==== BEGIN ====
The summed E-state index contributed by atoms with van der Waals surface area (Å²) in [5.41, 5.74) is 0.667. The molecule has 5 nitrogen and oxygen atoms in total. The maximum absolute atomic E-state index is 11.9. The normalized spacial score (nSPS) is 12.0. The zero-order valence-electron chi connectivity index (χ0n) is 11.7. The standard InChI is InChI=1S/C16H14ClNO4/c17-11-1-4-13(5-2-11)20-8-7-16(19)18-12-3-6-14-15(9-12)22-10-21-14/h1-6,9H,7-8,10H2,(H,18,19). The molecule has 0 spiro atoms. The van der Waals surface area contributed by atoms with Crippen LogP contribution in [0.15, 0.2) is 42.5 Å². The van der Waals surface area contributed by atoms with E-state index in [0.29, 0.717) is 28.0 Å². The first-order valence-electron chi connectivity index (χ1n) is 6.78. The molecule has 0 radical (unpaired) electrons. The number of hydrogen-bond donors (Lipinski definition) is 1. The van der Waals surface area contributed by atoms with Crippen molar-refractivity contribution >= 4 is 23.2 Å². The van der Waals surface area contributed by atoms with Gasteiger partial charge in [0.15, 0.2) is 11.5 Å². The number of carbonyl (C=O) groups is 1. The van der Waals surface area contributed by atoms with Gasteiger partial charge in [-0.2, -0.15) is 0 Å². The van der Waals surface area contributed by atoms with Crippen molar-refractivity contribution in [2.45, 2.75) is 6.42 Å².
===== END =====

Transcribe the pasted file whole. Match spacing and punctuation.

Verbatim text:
The summed E-state index contributed by atoms with van der Waals surface area (Å²) in [5.41, 5.74) is 0.667. The molecule has 5 nitrogen and oxygen atoms in total. The maximum absolute atomic E-state index is 11.9. The normalized spacial score (nSPS) is 12.0. The zero-order valence-electron chi connectivity index (χ0n) is 11.7. The standard InChI is InChI=1S/C16H14ClNO4/c17-11-1-4-13(5-2-11)20-8-7-16(19)18-12-3-6-14-15(9-12)22-10-21-14/h1-6,9H,7-8,10H2,(H,18,19). The molecule has 0 spiro atoms. The van der Waals surface area contributed by atoms with Crippen LogP contribution in [0.15, 0.2) is 42.5 Å². The van der Waals surface area contributed by atoms with E-state index in [0.29, 0.717) is 28.0 Å². The first-order valence-electron chi connectivity index (χ1n) is 6.78. The molecule has 0 radical (unpaired) electrons. The number of hydrogen-bond donors (Lipinski definition) is 1. The van der Waals surface area contributed by atoms with Crippen molar-refractivity contribution >= 4 is 23.2 Å². The van der Waals surface area contributed by atoms with Gasteiger partial charge in [0.15, 0.2) is 11.5 Å². The number of carbonyl (C=O) groups is 1. The van der Waals surface area contributed by atoms with Gasteiger partial charge in [-0.2, -0.15) is 0 Å². The van der Waals surface area contributed by atoms with Crippen molar-refractivity contribution in [2.45, 2.75) is 6.42 Å².